Children in coastal schools falling behind peers as Education Secretary says says the north-south divide is “too simplistic”

Jessica Carpani
Education Secretary Damian Hinds says says the north-south divide is “too simplistic” - AFP

Children in coastal schools are falling behind their peers the education secretary has warned as he said the traditional concern that the north is more disadvantaged than the south is "too simplistic".  

New data published by the Department for Education (DoE) shows that pupils in coastal areas achieve two and a half grades lower at GCSE. 

Speaking at an event hosted by public service think tank Reform in Broadway House, London, Damian Hinds stated that there is now a shift towards focusing on closing the city vs coastal divide.  

Mr Hinds told the audience that “if we’re to understand the complex makeup of the UK today” the DoE has to address educational disparity between coastal areas and cities not just the south and north.  

He said: “The north south divide is too simplistic a concept, some of the very finest schools and some of the best education attainment is to be found in the north and of course there are parts of the south where things aren’t as good as they should be.” 

In particular, he noted that children in coastal towns were performing behind their peers in cities. He said that there had long been “suspicion that there is some sort of endemic where performance is lower on average” in coastal regions.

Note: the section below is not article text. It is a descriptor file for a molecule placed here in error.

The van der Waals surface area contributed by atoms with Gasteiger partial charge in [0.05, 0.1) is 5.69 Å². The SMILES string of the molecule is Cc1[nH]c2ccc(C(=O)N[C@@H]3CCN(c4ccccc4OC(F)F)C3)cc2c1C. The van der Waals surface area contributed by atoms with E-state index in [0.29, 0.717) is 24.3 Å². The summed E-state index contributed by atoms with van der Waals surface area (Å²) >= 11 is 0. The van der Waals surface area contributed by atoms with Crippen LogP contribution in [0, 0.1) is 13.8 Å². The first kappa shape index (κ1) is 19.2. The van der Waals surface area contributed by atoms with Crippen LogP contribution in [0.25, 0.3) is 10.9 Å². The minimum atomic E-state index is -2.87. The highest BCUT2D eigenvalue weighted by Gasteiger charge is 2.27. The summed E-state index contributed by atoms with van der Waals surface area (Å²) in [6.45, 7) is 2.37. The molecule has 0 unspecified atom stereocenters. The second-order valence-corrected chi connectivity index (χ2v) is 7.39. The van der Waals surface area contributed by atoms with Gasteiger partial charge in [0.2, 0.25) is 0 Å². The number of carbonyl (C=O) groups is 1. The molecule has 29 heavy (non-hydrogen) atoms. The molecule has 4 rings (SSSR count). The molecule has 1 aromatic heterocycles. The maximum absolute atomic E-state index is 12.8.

Data released by the DoE supports this analysis, which found that in state-funded schools, children in coastal areas achieved the equivalent of around two and a half grades lower across eight qualifications at GCSE level. 

Children in London in particular do much better at school than elsewhere in the country with Mr Hinds attributing the capital’s success to a comparatively high tutoring rate and a higher density of schools.  

He noted that there are twice as many schools within a one mile radius in Lambeth as there are in Manchester.

This is particularly obvious among disadvantaged children, with those eligible for Free School Meals who live in London being twice as likely to go to a selective university than those who are eligible for the scheme but live elsewhere.

However, this was not limited to London as there is a “cities” and “large conurbations” effect across the country.  On average, disadvantaged pupils achieved around six grades higher and made more progress in schools in major conurbations than those in hamlets and isolated dwellings.

“The ‘city effect’ doesn’t seem to impact only in London," he said. "Some of the things I was talking about like distance are also relevant elsewhere. We find if we look at cities kids in our biggest cities do better than in school settings elsewhere.”  

The new data comes following the announcement last October of six social mobility ‘coldspots’ including Blackpool, Derby, Norwich, Oldham, Scarborough, and West Somerset. 

The Education Secretary said: “It’s no coincidence that in our opportunity areas programme it includes areas which are coastal.”